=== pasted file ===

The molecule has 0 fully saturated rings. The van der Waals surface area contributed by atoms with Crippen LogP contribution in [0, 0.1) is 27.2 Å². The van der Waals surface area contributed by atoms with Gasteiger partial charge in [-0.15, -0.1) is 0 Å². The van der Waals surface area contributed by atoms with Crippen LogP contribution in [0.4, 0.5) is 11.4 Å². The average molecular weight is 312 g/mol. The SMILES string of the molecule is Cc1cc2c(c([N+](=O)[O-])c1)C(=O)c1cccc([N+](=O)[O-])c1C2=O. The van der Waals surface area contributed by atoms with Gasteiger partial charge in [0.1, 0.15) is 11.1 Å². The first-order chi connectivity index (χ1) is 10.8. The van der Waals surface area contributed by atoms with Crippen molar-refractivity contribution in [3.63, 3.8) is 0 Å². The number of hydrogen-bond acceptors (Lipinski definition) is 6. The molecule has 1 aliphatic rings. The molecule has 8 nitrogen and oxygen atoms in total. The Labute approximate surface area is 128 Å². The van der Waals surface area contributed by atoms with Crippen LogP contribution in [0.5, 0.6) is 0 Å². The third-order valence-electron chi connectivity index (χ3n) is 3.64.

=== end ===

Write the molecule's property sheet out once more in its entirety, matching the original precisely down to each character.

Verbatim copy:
The molecule has 0 fully saturated rings. The van der Waals surface area contributed by atoms with Crippen LogP contribution in [0, 0.1) is 27.2 Å². The van der Waals surface area contributed by atoms with Gasteiger partial charge in [-0.15, -0.1) is 0 Å². The van der Waals surface area contributed by atoms with Crippen LogP contribution in [0.4, 0.5) is 11.4 Å². The average molecular weight is 312 g/mol. The SMILES string of the molecule is Cc1cc2c(c([N+](=O)[O-])c1)C(=O)c1cccc([N+](=O)[O-])c1C2=O. The van der Waals surface area contributed by atoms with Gasteiger partial charge in [0.1, 0.15) is 11.1 Å². The first-order chi connectivity index (χ1) is 10.8. The van der Waals surface area contributed by atoms with Crippen molar-refractivity contribution in [3.63, 3.8) is 0 Å². The number of hydrogen-bond acceptors (Lipinski definition) is 6. The molecule has 1 aliphatic rings. The molecule has 8 nitrogen and oxygen atoms in total. The Labute approximate surface area is 128 Å². The van der Waals surface area contributed by atoms with Crippen LogP contribution in [0.5, 0.6) is 0 Å². The third-order valence-electron chi connectivity index (χ3n) is 3.64.